A COUPLE who suffered the trauma of losing their son in childbirth have used the experience to positive effect by raising cash for the charity which helped them through their ordeal.Claire Matchett, 32, and Gordy Smith, 39, were left devastated when their son, William, was stillborn at the Royal Derby Hospital on May 31.
The couple were so impressed with the help and support they received from stillborn and neonatal death charity SANDS that they have spent the months since William’s death raising more than £1,300 for the organisation’s Burton branch.
Ms Matchett, from Overseal, told the Mail: “We were both in real shock when we lost William. I’d gone into labour and was taken into hospital expecting to come back with a baby. I’d had no real problems during my pregnancy.
“The support we had from SANDS helped us get through it. They paid for us to have a separate, private room in the maternity ward at the hospital and they sorted out photographs and hand and footprints of the baby for us to keep.
“I didn’t think I’d want those sort of things but when you come home and the shock has worn off it’s very important because otherwise it’s as if you have nothing to say you’ve had a baby.
“SANDS gave us so much help and we just wanted to put something back. Raising money for the charity helped us to do something positive and to look forward.”
The couple, who both run for Hatton Darts Running Club, collected money for the charity at William’s funeral and organised a treasure hunt in August with the help of Dr Matt Long, from Burton Athletics Club.
Ms Matchett, who has a four-year-old son, Rowan, also ran the Big Fun Run in Derby in August, while more money was provided by employees from her mother’s firm, Coalville-based Kocher and Beck, and by staff at HMP Foston Hall, where Mr Smith’s mother works.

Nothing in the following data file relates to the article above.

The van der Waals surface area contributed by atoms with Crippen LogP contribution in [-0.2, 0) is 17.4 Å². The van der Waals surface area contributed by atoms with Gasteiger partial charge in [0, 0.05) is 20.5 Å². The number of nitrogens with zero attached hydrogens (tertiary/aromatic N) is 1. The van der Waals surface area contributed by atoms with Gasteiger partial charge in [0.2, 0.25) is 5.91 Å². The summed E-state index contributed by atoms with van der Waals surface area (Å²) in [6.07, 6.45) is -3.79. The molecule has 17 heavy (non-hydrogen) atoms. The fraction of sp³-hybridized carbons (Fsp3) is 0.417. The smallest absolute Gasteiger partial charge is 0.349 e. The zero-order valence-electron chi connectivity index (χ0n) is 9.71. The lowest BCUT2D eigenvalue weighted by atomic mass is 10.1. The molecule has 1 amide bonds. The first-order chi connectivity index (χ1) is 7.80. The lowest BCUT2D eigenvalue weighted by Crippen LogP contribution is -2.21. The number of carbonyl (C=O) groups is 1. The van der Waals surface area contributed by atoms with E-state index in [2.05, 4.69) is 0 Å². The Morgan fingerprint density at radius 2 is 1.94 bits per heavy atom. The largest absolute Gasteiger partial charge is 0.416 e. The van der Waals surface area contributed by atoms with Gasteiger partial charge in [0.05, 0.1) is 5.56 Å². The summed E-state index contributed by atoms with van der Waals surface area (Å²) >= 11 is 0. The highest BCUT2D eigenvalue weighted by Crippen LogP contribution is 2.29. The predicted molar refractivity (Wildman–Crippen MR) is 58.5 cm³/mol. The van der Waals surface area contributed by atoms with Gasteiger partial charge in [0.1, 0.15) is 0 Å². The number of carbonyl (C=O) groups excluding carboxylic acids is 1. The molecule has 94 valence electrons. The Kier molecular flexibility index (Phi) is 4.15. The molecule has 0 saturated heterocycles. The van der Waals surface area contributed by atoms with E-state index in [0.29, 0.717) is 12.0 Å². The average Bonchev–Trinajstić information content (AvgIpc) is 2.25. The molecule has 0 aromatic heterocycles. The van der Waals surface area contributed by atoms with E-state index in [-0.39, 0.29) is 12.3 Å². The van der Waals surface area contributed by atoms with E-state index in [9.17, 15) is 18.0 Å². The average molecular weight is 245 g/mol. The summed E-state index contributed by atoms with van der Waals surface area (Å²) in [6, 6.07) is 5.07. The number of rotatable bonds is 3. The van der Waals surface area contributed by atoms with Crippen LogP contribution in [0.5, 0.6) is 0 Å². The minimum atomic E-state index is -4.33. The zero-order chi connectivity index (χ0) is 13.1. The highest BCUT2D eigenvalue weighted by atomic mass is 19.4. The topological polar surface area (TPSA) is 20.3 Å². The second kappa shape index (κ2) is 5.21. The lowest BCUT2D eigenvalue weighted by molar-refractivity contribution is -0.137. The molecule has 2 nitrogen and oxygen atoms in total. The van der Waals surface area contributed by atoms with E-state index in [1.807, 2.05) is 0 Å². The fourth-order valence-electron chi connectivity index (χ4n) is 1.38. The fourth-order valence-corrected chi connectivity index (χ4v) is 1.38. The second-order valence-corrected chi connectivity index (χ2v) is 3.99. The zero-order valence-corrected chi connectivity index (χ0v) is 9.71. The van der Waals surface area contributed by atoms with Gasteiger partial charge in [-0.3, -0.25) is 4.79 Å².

Meanwhile, Hatton Darts runner Naomi Warr raised more than £500 for SANDS in William’s memory by completing the Nottingham Ironman triathlon.
The couple still benefit from the help offered by the charity, including attending a monthly group which allows them to share their experiences with others who’ve been through the same trauma.
Ms Matchett said: “We are quite forward people and we talk about William but often people try to sweep it under the carpet. They don’t like to talk about it, but it’s a very common thing – 17 babies are stillborn every day.”
The couple plan to continue their fund-raising efforts by staging one and three-mile fun runs in Burton next year.
Anyone who wishes to donate to the charity, or who wants information, advice or support, is asked to telephone Hazel Barratt at Burton SANDS on 07789 027614.